Boris Johnson’s controversial care plans face resistance in Lords

Tory peer tells prime minister to expect defeat in upper House

Andrew Woodcock
Political Editor
Tuesday 23 November 2021 18:58
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In October MPs voted against an amendment to limit the kind of crimes that could be authorised
In October MPs voted against an amendment to limit the kind of crimes that could be authorised

Boris Johnson’s controversial social care bill will “undoubtedly” be amended in the House of Lords, as peers urge MPs to think again about the “Robin Hood in reverse” cap on care costs, The Independent has been told.

Peers said that the Upper House will be “emboldened” in revising the prime minister’s plans both by the size of the Conservative rebellion in Monday’s vote and by the fact that crucial details of the cap’s operation were released only days before the legislation cleared the Commons, giving MPs almost no time for scrutiny.

And a former Tory deputy leader said Mr Johnson should prepare for defeat in the Lords on the bill, which completed its passage through the Commons on Tuesday.

Conservative peer Ros Altmann said there were concerns over how the cap - which threatens to force pensioners with assets of £106,000 or less to sell their homes to pay for care while protecting the property of wealthier individuals - fits in with the prime minister’s professed aim of “levelling up” the country.

Both Baroness Altmann and Tory former health secretary Andrew Lansley are understood to be considering amendments which could force MPs to reconsider the last-minute change announced last week, under which local authority contributions will not be included towards the proposed £86,000 lifetime maximum for spending on care.

Former pensions minister Lady Altmann told The Independent: “Undoubtedly there will be amendments. I am hoping that the government might address some of the problems that have arisen from this bill, particularly relating to the way it may be very good for the well-off, but not at all for middle and working-class families across the country. If we are committed to levelling up, I’m not sure this fits in.

“These changes have happened far too fast, given their importance. The fact that it was rushed out days before MPs were asked to vote will only make peers more ready to ask the Commons to reconsider.”

Professor of palliative medicine Ilora Finlay, who sits in the Lords as a crossbencher, said there was “disquiet” among peers not only about the cap, but also about the failure of the legislation to deal with long-standing problems about the integration of health and social care and the status of care workers.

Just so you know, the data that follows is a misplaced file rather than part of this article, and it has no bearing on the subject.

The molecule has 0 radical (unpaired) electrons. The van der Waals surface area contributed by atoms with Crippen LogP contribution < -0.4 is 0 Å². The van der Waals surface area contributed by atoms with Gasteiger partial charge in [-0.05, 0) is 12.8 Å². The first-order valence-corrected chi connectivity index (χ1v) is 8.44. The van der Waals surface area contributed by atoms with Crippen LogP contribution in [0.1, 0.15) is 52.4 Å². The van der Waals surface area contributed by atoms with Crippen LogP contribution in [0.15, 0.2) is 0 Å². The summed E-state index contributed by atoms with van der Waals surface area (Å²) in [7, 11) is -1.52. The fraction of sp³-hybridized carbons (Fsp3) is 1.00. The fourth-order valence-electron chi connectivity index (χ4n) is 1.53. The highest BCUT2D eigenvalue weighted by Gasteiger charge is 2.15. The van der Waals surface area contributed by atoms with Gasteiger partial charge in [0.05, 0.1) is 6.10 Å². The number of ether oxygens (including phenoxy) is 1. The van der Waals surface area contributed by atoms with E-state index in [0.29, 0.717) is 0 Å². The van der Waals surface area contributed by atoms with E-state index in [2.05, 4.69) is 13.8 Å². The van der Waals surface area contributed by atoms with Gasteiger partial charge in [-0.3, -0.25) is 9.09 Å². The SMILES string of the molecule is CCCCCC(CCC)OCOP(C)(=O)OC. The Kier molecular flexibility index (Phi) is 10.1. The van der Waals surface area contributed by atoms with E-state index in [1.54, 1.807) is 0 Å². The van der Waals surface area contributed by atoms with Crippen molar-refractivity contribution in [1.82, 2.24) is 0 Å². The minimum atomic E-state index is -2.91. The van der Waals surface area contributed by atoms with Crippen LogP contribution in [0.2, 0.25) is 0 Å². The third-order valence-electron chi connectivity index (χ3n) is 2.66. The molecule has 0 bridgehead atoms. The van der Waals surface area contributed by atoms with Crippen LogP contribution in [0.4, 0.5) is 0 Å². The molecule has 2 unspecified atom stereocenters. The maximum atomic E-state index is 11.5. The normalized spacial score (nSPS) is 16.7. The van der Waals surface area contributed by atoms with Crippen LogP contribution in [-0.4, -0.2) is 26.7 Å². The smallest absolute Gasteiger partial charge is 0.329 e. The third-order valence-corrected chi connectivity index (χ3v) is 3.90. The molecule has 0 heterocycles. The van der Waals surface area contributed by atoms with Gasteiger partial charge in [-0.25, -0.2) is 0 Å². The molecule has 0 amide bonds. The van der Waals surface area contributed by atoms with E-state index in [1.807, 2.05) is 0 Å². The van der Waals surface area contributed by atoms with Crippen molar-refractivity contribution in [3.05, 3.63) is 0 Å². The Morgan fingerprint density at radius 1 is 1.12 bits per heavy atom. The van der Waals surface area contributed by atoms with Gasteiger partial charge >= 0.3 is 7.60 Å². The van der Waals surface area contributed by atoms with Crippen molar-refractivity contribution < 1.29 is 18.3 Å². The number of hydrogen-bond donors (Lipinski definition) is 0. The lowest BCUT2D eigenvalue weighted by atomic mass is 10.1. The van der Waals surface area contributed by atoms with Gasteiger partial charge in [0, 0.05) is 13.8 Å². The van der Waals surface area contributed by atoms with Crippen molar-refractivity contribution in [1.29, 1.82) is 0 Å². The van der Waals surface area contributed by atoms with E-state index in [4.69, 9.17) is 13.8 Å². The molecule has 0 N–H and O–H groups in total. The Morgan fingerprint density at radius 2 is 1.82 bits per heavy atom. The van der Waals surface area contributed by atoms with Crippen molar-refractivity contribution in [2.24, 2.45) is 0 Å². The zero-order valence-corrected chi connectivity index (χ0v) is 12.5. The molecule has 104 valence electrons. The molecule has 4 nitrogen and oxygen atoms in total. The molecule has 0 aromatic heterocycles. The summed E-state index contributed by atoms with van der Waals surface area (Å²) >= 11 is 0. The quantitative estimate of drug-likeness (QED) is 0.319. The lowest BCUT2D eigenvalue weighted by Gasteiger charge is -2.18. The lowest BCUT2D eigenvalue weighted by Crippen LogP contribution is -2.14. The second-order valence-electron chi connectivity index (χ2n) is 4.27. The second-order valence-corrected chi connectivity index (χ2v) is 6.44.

“Health and social care are treated as separate because they have different budgets, but it is the same person that requires health care and social care if something goes wrong,” Lady Finlay told The Independent.

“There are financial silos and service commissioning silos and the result is that patients find themselves in hospital and can’t be discharged to social care because the facilities are not there and that causes backlogs.

“Government after government has kicked this into the long grass. At least this government is trying to do something. What we need to do is see whether there is something here in the bill that we can build on. I would expect the Lords to do what they do well, which is to scrutinise every line of the bill and debate what needs to be debated to improve it.”

Lady Finlay said there were potential problems with the detail of Mr Johnson’s proposed care costs cap, which effectively treated people differently depending on the increase in the value of their homes since they bought them decades previously.

“If you bought a home in the north of England 40 years ago, it will have increased in value by far less than if you had bought it in Surrey, and that will affect the outcome under the design of this cap,” she said. “There is a risk of widening disparities, which is a potential problem.”

The Health and Care Bill is unlikely to receive its first reading in the Lords much before Christmas, with any crunch votes not expected until February, giving peers a long time to build coalitions behind amendments.

Labour’s leader in the Lords, Angela Smith, said she expected opposition parties to seek cross-party co-operation, building on the widespread concern among Tory peers about the cap plans.

“One of the things that emboldens the House of Lords to act is where there is a sense that public opinion feels the Commons has got it wrong,” she told The Independent. “People have had very little time to find out about this, but I think over the coming months we will see pennies dropping across the country. If Tory MPs are being contacted by their constituents about concerns, they will be in touch with Tory peers and that will help shape thinking.

“There are clearly already tensions because of the scale of the rebellion, and because of the government’s history of U-turns, Tories can’t be confident that the government isn’t going to change its mind under pressure. That will also shape thinking.

“People are already talking formally and informally about how changes could be made. There are a lot of people in the Lords with a background and expertise in social care or experience of social care. They can now give the government the opportunity to do the right thing.”

Former Tory deputy leader Peter Lilley said Mr Johnson must expect to see his plans defeated in the Lords.

Speaking to Times Radio’s John Pienaar, Lord Lilley said: “The government normally does get defeated in the Lords. This is what nobody realises, the rare occasions we win a vote the chief whip sends us an email rejoicing in this rare fact. So it’s normal for the government to be defeated. It will probably be defeated on this, and send it back to the House of Commons.”

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